Health Insurance Terms You Should Know

Health insurance is as complex as it is necessary. That’s why we want to help you make a well-informed decision about your next healthcare plan by going over a list of important health insurance terms in simple, easy-to-understand language.

These terms describe essential aspects of your plan’s coverage and cost, and with all of the available plans out there, some plans may benefit you more than others. Let’s get into it.


Allowable charge

AKA “allowed amount”, “maximum allowable”, or “usual, customary, and reasonable (UCR)”

This is the amount that your doctor and your health insurance agreed on as a reasonable rate for the doctor’s service. The allowable charge is the most your insurance plan will pay for a given service.

NOTE: If a healthcare provider charges more than your plan’s allowable charge, you may have to pay that difference yourself.


Benefit Period

AKA “benefit year”

This is the 12-month period for which your coverage is calculated. Any services you receive or money you pay during this period builds up until the next 12-month benefit period. For example, if your plan covers 1 physical a year, you would have to pay for a second physical within that time.

NOTE: The benefit year doesn’t necessarily align with the calendar year. It usually begins the month you started the plan. Health insurance companies may update your plan’s benefits and rates at the start of each benefit period.



This is a percentage of the cost of a medical service that you pay after you’ve paid your deductible. This is separate from a copay, which you may still pay on top of the coinsurance. For example, your plan may cover 90% of your medical bill. The remaining 10% of the bill would be your coinsurance cost.



AKA “Copayment”

This is a fixed amount that you pay to your healthcare provider when you receive a service. Not all plans have a copay.

NOTE: Generally, healthcare plans with a higher premium have lower or zero copays.



This is the amount of money you pay out-of-pocket before your insurance policy starts paying for your services. Your copay, coinsurance, and premium don’t count toward this total. This total is counted starting at the beginning of your benefit period and resets at the start of the next one. For example, if you have a deductible of $2,000, you will pay the first $2,000 of your healthcare costs. After that, your health insurer covers the rest.


Enrollment period

This is a period of the calendar year in which you can sign up for a new insurance plan. This may vary from insurer to insurer.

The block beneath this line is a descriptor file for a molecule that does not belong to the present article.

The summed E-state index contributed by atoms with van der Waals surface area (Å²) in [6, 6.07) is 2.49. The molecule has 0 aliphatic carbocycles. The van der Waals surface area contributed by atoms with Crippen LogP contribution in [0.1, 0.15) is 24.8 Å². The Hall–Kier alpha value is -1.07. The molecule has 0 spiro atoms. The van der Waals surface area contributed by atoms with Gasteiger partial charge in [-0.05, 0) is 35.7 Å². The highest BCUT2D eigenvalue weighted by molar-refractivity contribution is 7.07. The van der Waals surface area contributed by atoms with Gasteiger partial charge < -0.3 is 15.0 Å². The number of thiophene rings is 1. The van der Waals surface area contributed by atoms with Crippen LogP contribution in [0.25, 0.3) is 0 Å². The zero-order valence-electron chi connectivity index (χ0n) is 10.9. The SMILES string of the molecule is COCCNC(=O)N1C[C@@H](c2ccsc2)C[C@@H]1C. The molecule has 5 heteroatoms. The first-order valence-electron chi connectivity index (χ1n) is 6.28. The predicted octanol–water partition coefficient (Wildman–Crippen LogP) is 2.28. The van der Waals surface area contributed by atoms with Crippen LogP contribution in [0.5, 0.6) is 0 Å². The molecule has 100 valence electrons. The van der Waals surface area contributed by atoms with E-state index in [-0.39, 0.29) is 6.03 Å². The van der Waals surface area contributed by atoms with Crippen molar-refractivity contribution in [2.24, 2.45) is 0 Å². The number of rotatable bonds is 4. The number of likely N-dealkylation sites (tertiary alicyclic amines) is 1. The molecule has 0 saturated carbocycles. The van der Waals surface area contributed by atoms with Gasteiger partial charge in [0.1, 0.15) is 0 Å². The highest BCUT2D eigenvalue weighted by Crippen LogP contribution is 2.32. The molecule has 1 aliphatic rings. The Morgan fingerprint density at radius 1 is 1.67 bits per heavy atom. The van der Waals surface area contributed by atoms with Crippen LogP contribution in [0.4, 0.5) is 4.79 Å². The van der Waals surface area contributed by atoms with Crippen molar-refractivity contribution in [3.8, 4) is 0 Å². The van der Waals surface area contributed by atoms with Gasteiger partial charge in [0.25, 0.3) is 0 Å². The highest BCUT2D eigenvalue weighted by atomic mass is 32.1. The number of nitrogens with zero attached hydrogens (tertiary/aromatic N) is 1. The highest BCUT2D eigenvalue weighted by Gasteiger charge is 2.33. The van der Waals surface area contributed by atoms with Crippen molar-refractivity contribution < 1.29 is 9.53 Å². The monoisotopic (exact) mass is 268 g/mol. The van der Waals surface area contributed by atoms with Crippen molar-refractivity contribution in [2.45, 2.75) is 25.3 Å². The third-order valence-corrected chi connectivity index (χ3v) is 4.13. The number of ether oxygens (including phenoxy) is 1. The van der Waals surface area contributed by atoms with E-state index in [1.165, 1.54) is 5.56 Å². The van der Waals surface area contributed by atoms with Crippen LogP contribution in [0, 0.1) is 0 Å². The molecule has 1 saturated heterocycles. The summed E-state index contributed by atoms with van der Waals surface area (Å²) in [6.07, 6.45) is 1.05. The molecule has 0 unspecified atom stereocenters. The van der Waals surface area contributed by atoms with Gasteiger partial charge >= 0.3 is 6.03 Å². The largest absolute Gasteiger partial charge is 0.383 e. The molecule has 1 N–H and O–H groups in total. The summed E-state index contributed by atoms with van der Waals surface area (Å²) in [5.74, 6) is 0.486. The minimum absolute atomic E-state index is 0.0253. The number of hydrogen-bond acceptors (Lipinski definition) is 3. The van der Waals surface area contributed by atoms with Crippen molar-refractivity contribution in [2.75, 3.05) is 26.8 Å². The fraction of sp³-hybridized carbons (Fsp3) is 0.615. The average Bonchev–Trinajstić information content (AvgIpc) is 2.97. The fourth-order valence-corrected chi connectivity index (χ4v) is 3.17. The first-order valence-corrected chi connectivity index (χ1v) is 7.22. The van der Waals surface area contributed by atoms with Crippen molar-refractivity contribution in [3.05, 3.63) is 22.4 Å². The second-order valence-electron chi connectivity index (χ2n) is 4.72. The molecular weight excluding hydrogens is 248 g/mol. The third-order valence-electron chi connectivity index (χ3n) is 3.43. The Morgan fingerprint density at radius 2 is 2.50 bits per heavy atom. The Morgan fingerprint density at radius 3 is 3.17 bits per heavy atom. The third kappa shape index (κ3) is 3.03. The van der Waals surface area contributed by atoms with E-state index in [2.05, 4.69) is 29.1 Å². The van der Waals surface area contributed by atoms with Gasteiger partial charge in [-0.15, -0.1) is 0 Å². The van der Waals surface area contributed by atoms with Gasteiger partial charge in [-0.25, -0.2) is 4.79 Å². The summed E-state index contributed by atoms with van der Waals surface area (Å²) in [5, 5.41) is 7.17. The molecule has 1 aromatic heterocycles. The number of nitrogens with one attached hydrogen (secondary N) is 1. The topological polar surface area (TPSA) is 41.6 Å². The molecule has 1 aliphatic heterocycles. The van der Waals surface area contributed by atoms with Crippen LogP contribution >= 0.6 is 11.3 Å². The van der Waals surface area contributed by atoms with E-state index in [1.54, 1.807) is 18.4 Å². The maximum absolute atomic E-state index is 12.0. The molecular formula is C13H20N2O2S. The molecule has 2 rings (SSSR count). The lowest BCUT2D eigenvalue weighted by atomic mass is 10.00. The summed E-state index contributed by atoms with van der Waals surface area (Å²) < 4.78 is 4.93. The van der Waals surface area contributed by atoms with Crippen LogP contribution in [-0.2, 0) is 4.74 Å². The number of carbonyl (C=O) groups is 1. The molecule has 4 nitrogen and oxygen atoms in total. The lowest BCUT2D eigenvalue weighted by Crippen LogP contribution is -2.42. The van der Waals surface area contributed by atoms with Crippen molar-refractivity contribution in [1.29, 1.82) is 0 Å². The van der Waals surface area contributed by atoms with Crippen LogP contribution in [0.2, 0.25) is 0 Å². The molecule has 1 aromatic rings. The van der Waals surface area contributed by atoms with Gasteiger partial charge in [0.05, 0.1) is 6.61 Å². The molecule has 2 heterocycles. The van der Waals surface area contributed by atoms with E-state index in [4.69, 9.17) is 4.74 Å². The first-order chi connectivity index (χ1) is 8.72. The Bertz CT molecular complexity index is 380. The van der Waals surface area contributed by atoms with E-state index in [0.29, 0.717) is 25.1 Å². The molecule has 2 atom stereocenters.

Explanation of benefits


This is a breakdown of the medical services you received after visiting a healthcare provider. Your EOB explains how much your healthcare plan covers and how much you have to pay out-of-pocket.

NOTE: To make sure the bill is squared away, be sure to check your EOB against the bill you received from the doctor. This will tell you if you paid enough for the service so you don’t receive any unexpected bills in the future.



This is a federal program that provides health benefits to low-income individuals.



This is a federal program that provides medical benefits for people ages 65+.



This refers to a group of medical providers that made an agreement with your healthcare insurer to accept the terms of your healthcare plan. Generally, you’ll pay less for services that are in-network.



This refers to an amount of money you have to pay yourself, or “out of your own pocket.”



This is the amount that you pay at regular intervals to keep your coverage. These payments are typically due monthly.


Short-term insurance

This refers to plans you can enroll in at any point of the year, not just during enrollment periods. You may also be able to start receiving benefits from these plans right away, and you can cancel the plan at any time with no penalty. Some insurance providers offer short-term plans for up to 36 months before you have to reapply.


Still looking for help?

Call First Family Insurance and speak with a licensed insurance agent today! We’ll walk you through every step of the insurance process, from A to Z. With FFI, your family always comes first.

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